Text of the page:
All in all, the locked-out Buffalo Sabres say, their on-ice workouts haven't been bad. They've usually had 20 to 25 guys participate in their weekday sessions, enough for a decent scrimmage or a four-team, three-on-three tournament.
"It's not the best, but it's better than I thought it was going to be," goaltender Jhonas Enroth said Wednesday.
The fondness for the workouts is about to change.
The number of skaters will drop dramatically because the Sabres' young prospects are leaving the veterans behind. Training camp for the Rochester Americans is set to start, so nearly half of the group in Northtown Center at Amherst will be gone. There were 20 players on the ice Wednesday, but nine are joining the Amerks today for physicals.
A two-hour session with only 11 players or so severely limits the options. Scrimmages are out, more passing drills or wind sprints are in.
"We're going to have to revamp things now," forward Matt Ellis said. "As older guys, we're going to have to put a plan in place with what we think is going to keep us ready to go.
"We're trying to make the most of every day. You take the situation we're in, you've still got to come to work, and you've still got to try and improve and get better. It's all part of being a professional. That's what you see out here. Guys are still going hard and still staying ready for whenever the time is [that the lockout ends]."
Exactly what the players do is up to their "coaches," the retired duo of Jay McKee and Andrew Peters. So far, the former Sabres have kept their old friends relatively sharp.
Even with a decent-sized group, though, attention and desire can wane. Nearly all of the players have been idle since April, an extra-long stretch that can make guys grow weary of mere practice.
"It's tough because we want to play," Sabres captain Jason Pominville said. "There's nothing we can possibly do that's similar to if you have coaches out there, and obviously [there is no] physical play and battles in the corner. We can simulate it, but it's not the same."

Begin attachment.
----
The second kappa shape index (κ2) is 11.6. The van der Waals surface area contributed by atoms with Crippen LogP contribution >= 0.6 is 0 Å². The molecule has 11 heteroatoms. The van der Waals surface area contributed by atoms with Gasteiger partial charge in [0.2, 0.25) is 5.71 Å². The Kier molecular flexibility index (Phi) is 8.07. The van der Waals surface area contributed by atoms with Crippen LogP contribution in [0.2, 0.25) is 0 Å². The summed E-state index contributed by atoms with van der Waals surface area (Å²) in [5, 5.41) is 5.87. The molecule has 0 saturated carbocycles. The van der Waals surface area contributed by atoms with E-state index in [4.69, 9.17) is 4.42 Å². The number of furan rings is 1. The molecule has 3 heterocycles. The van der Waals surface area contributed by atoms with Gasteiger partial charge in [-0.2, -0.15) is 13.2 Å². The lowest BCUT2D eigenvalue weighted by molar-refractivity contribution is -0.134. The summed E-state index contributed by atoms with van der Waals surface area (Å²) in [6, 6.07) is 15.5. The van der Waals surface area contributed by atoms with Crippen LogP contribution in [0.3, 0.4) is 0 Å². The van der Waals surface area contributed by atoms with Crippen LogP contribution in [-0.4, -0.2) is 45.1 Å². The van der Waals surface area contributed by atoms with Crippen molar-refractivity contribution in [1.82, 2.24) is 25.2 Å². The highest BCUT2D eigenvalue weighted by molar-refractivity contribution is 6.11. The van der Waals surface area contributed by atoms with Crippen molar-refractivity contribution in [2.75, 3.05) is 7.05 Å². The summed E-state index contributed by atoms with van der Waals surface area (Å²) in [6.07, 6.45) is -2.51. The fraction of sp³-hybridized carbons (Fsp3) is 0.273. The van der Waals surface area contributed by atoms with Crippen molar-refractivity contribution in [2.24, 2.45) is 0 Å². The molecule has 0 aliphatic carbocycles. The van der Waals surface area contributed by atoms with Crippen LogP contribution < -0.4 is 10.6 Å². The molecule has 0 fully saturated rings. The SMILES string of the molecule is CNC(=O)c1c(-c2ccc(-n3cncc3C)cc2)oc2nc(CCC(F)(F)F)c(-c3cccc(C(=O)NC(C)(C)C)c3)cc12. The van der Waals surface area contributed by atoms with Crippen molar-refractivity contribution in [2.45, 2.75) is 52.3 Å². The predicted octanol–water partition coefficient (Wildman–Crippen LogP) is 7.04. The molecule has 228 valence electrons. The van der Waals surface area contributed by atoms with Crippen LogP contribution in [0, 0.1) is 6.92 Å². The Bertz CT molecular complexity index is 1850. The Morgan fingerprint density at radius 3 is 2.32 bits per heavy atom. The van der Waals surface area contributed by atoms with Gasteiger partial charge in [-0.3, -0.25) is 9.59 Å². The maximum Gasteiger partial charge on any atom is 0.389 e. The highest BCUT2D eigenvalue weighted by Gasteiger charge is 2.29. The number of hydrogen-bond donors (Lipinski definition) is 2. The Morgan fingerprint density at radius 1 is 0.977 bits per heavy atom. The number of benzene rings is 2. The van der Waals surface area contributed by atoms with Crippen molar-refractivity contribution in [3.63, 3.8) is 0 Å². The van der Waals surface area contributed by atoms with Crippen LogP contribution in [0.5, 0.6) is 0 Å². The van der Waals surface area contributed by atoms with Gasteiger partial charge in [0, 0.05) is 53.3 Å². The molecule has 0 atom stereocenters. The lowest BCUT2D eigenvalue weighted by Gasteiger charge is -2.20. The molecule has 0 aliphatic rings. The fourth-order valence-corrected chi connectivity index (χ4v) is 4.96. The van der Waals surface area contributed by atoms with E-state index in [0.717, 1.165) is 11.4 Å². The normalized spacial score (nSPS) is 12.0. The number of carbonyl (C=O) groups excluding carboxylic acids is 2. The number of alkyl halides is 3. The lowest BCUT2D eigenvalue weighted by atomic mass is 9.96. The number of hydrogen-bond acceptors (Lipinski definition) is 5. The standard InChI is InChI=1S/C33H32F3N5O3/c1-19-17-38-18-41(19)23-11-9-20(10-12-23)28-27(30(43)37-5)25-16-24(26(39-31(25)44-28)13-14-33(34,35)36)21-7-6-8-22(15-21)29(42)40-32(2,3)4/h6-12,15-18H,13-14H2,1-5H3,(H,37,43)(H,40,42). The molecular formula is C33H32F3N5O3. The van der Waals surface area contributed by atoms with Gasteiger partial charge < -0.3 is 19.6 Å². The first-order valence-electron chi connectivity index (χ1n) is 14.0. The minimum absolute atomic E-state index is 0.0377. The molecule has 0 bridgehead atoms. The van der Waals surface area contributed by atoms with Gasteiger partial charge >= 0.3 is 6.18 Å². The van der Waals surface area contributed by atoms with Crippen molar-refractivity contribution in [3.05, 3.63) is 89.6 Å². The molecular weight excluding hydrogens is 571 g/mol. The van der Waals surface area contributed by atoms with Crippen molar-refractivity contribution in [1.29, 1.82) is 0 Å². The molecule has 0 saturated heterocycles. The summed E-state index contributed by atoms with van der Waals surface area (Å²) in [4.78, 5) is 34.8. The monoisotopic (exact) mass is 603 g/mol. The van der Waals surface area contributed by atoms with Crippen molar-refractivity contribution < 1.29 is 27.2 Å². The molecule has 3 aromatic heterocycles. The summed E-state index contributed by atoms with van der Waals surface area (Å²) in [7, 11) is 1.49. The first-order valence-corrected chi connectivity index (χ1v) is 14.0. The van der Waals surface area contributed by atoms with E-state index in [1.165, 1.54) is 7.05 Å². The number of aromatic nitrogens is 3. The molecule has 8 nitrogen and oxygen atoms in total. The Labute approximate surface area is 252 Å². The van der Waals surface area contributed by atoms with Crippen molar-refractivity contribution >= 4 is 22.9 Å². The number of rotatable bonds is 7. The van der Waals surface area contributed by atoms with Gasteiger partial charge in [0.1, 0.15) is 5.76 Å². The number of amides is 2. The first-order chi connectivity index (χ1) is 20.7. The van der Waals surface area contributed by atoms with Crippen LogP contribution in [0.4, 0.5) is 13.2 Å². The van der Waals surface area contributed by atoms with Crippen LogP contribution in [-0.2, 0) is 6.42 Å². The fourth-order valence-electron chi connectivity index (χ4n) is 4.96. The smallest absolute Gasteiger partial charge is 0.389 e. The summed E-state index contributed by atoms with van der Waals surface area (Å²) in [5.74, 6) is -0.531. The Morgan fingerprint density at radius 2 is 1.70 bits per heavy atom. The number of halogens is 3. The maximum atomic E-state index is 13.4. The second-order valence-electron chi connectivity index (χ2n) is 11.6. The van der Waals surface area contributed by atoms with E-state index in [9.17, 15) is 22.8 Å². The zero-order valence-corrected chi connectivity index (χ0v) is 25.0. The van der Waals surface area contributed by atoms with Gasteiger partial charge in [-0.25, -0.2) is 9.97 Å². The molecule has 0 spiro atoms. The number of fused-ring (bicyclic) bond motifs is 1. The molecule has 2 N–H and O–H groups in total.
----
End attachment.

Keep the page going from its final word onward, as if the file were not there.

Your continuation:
That's why Pominville is also leaving the rink in Amherst behind, at least temporarily. Some locked-out players have created a series of charity scrimmages in Quebec, with a team of Montreal-based players facing a squad from the rest of the province. The first game is tonight in a Montreal suburb, and the Quebec-born Pominville is joining NHLers such as Marc-Andre Fleury, Brian Gionta and Simon Gagne.
"I'm going to go down and play there and practice there Friday and come back here after and see what it is like next week," Pominville said. "Hopefully, we have a good enough group where we can at least get something going where we can play three-on-three half ice or something that like, but who knows?"
Most of the Sabres still headquartered in Buffalo have avoided signing overseas for family reasons. Thomas Vanek, Jordan Leopold and Pominville don't want to leave their kids behind while they travel to Europe for an indefinite amount of time.
Enroth, meanwhile, is waiting for his native Sweden to invite NHL players. The country's elite league initially declared that locked-out players weren't welcome, but a legal battle to open the doors is being fought.
"When they make up their mind I'll probably head home right away," said Enroth, who has one full NHL season on his resume and is growing increasingly frustrated that the second is being delayed. "I feel like I'm losing time. It's not like I'm Pominville or Ryan Miller or those guys who have been in the league for a while. I just want to get back there and play in the league I've been dreaming about playing in for a long time."
There's still no sign when the NHL will return. The league and the players' union will meet Friday for the first time in more than two weeks, but they don't plan to discuss core economic issues.
"I've got to be honest, going into the meetings in New York [two weeks ago] I thought we were closer to a deal than we actually are," Pominville said. "I came out of there thinking this might take awhile. Now you start hearing guys who are saying the whole season might be lost.
"I'm still one of those that wants to stay optimistic that we'll get it done."
Until then, the Sabres will keep practicing. But there will be fewer of them, and it will be more of a grind than a pleasure.
"Everyone's got to take care of themselves, take care of their own interests at this point in the game," Ellis said. "We're just trying to keep each other up and keep pushing each other to be better each and every day."
The Amerks, meanwhile, will start training camp in Buffalo. The first on-ice session will be held from 11:45 a.m. to 2:30 p.m. Friday in First Niagara Center. It will be open to the public. The minor leaguers will also skate downtown Saturday, but it is a closed session. The Amerks will head to their home base in Rochester on Sunday.